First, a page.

The Moot was a discussion group that grew out of a Conference on “Church, Community and State” held at Oxford in 1937, concerned with education, social reconstruction, and the role of culture in society. It was convened by J. H. Oldham, editor of the Christian Newsletter, and its participants were mainly Christian intellectuals.

More than anything else, the discussions of the Moot revolved around the topic of order and, more particularly, around the problem of how order might be restored in British society and culture in the context of a “world turned upside down”.

Mullins and Jacobs, 2006

Its purpose was to continue, in an informal, confidential but serious way, exploration of the relation between church and society and the realisation of Christian ethics in the public sphere. The Moot met 21 times from 1938 to 1947 and was convened by Oldham with the conscious intention of responding to the grave crisis that was felt to be facing western society in Britain no less than on the continent of Europe. Overall some 35 people attended the Moot at one time or another, but its core comprised a small number of regular members who were representative of the highest levels in theology, social science and public affairs.

The discussions influenced T. S. Eliot’s works of cultural criticism The Idea of a Christian Society and Notes Towards the Definition of Culture.


Regular members:

  • John Baillie
  • Kathleen Bliss
  • Fred Clarke
  • T.S. Eliot
  • H.H. Farmer
  • Eric Fenn
  • Hector Hetherington
  • H.A. Hodges
  • Eleonora Iredale
  • Adolf Löwe
  • Karl Mannheim (central figure of the group)
  • Walter Moberly
  • John Middleton Murry
  • Walter Oakshott
  • Mary Oldham
  • Gilbert Shaw
  • Alec Vidler

Catholic historian and independent scholar Christopher Dawson also contributed numerous written submissions, although he was able to attend only two meetings.1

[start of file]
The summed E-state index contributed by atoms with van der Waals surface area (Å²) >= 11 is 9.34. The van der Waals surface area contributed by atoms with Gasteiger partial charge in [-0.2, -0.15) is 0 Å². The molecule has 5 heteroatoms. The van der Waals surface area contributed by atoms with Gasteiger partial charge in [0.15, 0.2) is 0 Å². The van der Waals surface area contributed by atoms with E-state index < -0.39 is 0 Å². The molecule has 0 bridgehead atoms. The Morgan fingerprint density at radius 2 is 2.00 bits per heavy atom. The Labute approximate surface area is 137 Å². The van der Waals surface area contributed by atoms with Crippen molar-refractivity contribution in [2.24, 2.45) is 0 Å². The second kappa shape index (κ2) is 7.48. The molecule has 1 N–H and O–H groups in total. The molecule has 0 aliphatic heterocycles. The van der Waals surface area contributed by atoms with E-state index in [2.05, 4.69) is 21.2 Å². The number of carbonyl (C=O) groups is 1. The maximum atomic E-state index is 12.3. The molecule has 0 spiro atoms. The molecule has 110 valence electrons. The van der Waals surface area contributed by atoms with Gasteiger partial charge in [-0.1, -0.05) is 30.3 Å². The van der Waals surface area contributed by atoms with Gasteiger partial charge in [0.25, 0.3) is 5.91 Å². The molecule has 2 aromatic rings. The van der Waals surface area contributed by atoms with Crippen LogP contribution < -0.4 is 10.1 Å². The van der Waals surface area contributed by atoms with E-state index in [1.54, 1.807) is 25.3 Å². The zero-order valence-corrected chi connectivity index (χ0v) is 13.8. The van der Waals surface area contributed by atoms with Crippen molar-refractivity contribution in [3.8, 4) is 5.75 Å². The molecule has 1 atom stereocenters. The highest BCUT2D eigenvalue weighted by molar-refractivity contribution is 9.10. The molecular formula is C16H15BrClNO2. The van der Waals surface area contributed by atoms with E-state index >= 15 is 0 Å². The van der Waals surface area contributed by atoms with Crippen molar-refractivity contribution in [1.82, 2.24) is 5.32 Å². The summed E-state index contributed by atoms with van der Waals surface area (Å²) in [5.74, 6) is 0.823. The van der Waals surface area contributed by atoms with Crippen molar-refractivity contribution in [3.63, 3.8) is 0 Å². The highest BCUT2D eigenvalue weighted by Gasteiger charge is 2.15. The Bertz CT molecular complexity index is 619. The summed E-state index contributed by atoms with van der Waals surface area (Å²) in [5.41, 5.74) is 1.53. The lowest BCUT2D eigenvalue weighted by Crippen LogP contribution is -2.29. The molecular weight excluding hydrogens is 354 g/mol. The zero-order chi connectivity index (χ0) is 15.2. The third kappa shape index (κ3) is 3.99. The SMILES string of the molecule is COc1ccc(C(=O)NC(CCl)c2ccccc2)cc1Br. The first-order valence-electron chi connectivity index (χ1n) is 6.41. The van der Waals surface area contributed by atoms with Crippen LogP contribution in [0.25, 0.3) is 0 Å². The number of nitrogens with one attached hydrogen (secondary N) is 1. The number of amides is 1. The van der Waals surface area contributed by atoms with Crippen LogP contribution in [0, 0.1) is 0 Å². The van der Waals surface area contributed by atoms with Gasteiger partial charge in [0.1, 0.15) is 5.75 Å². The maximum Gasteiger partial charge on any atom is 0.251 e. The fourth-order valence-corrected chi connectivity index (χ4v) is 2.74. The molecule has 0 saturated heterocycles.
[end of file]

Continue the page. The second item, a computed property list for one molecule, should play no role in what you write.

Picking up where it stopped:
• Melville Chaning-Pearce
  • A.C. Craig
  • O.S. Franks
  • A.C. Goyder
  • W.D.L. Greer
  • Noel Hall
  • Sir Hector Herrington
  • Daniel Jenkins
  • E. Lampert
  • Donald Mackinnon
  • Philip Mairet
  • Alexander Miller
  • Lesslie Newbigin
  • Reinhold Niebuhr
  • Frank Pakenham (later Lord Longford)
  • William Paton
  • Michael Polanyi
  • Gilbert Russell
  • G W.G. Symons
  • R.H. Tawney
  • Paul Tillich 
  • Oliver Tomkins made occasional ‘guest appearances’
  • Geoffrey Vickers

Against the background of impending and then actual war, the discussions in the Moot repeatedly focused on the ‘planned’ nature of modern society and therewith the roles (if any) within it of moral choice and the Christian community.


NoDatePresentsMain ‘facts’
11938.04.01-04JB, CD, TSE, HF, EF, HAH,
21938.09.23-26JB, TSE, EF, HAH,
31939.01.06-09JB, TSE, EF, HAH,
41939.04.14-17JB, TSE, EF, HAH,
51939.09.23-24JB, TSE, HF, EF,
71940.04.19-22FC, EF,
81940.08.19-22FC, TSE, HAH,
91941.07.12-15FC, TSE, EF, HAH,
101941.01.12-13CD, TSE, EF, HH, HAH,
111941.04.4-7FC, HH, HAH,
121941.08.1-3JB, FC, CD, TSE, EF, HAH,
131941.12.19-22JB, FC, TSE, EF, HAH,
141942.03.27-30JB, FC, EF, HAH,
161943.01.0-11JB, EF, HH, HAH,
181943.10.29-11.01CB, EF, HAH,
191943.01.14-17CB, FC, EF, HAH,
201944.06.23-26JB, CB, EF, HAH,
211944.12.15-18JB, CB, FC, HAH,


Primary literature

VIDLER A. R., [1977] Scenes from a Clerical Life2

Secondary literature

CLARY Betsy Jane, [1994] “Rethinking the Future: The Correspondence Between Geoffrey Vickers and Adolph Lowe”, Journal of Economic Issues, March 1994

CLEMENTS Keith (eds), [2010] The Moot Papers: Faith, Freedom and Society 1938-1944, London: T & T Clark

KOJECKY Roger, [1971] T.S. Eliot’s Social Criticism, revised ed. 2014., Chap. 9: ‘A Christian Elite’.

KURLBERG Jonas, [2019] Christian Modernism in an Age of Totalitarianism, UK, Bloomsbury, 236 p.

MULLINS Phil & JACOBS Struan, [2005] “Michael Polanyi and Karl Mannheim, Tradition and discovery”, The Polanyi society periodical, vol. 32, no. 1, p. 20–43.

–––––– [2006] “T.S. Eliot’s Idea of the Clerisy, and its Discussion by Karl Mannheim and Michael Polanyi in the Context of J.H. Oldham’s Moot”, Journal of Classical Sociology, July 2006 6, p. 147–156

SCHUCHARD Margret, [2006] ‘T.S. Eliot and Adolph Lowe in Dialogue The Oxford Ecumenical Conference and After – New Letters and More about the Moot’, AAA: Arbeiten aus Anglistik und Amerikanistik, Bd. 31, H. 1 (2006), pp. 3–24


  1. Clements 2010, 11
  2. includes reminiscences by a core member of The Moot.